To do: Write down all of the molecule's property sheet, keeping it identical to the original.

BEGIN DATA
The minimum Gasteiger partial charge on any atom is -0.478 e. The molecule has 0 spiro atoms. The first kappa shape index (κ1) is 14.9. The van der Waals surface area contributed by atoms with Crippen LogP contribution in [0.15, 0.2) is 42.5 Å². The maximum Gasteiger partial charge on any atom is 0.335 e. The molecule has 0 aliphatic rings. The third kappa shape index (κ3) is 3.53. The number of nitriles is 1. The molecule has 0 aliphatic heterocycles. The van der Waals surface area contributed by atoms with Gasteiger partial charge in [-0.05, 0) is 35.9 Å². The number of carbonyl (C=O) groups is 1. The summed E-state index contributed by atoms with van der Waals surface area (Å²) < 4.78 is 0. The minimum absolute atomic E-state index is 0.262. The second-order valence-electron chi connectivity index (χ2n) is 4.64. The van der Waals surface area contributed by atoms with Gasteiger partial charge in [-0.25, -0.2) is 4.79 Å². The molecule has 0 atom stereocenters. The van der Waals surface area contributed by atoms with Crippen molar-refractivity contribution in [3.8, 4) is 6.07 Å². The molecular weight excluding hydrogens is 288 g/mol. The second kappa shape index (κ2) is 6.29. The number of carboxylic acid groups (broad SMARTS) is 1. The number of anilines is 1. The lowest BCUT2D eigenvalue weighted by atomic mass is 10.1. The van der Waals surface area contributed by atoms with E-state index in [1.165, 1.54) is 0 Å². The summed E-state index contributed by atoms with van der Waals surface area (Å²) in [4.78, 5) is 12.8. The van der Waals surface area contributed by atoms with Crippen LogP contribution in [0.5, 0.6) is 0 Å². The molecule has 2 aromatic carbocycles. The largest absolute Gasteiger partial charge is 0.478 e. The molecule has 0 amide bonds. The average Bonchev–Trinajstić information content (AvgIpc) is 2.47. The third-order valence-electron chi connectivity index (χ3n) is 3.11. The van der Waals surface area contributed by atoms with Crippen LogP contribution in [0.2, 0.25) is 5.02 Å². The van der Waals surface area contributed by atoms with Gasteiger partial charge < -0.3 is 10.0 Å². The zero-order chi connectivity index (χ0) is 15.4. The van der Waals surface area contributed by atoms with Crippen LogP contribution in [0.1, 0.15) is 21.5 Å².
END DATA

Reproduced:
The minimum Gasteiger partial charge on any atom is -0.478 e. The molecule has 0 spiro atoms. The first kappa shape index (κ1) is 14.9. The van der Waals surface area contributed by atoms with Crippen LogP contribution in [0.15, 0.2) is 42.5 Å². The maximum Gasteiger partial charge on any atom is 0.335 e. The molecule has 0 aliphatic rings. The third kappa shape index (κ3) is 3.53. The number of nitriles is 1. The molecule has 0 aliphatic heterocycles. The van der Waals surface area contributed by atoms with Gasteiger partial charge in [-0.05, 0) is 35.9 Å². The number of carbonyl (C=O) groups is 1. The summed E-state index contributed by atoms with van der Waals surface area (Å²) < 4.78 is 0. The minimum absolute atomic E-state index is 0.262. The second-order valence-electron chi connectivity index (χ2n) is 4.64. The van der Waals surface area contributed by atoms with Gasteiger partial charge in [-0.25, -0.2) is 4.79 Å². The molecule has 0 atom stereocenters. The van der Waals surface area contributed by atoms with Crippen molar-refractivity contribution in [3.8, 4) is 6.07 Å². The molecular weight excluding hydrogens is 288 g/mol. The second kappa shape index (κ2) is 6.29. The number of carboxylic acid groups (broad SMARTS) is 1. The number of anilines is 1. The lowest BCUT2D eigenvalue weighted by atomic mass is 10.1. The van der Waals surface area contributed by atoms with E-state index in [1.165, 1.54) is 0 Å². The summed E-state index contributed by atoms with van der Waals surface area (Å²) in [4.78, 5) is 12.8. The van der Waals surface area contributed by atoms with Crippen LogP contribution in [0.5, 0.6) is 0 Å². The molecule has 2 aromatic carbocycles. The largest absolute Gasteiger partial charge is 0.478 e. The molecule has 0 amide bonds. The average Bonchev–Trinajstić information content (AvgIpc) is 2.47. The third-order valence-electron chi connectivity index (χ3n) is 3.11. The van der Waals surface area contributed by atoms with Crippen LogP contribution in [0.2, 0.25) is 5.02 Å². The van der Waals surface area contributed by atoms with Gasteiger partial charge < -0.3 is 10.0 Å². The zero-order chi connectivity index (χ0) is 15.4. The van der Waals surface area contributed by atoms with Crippen LogP contribution in [0.1, 0.15) is 21.5 Å².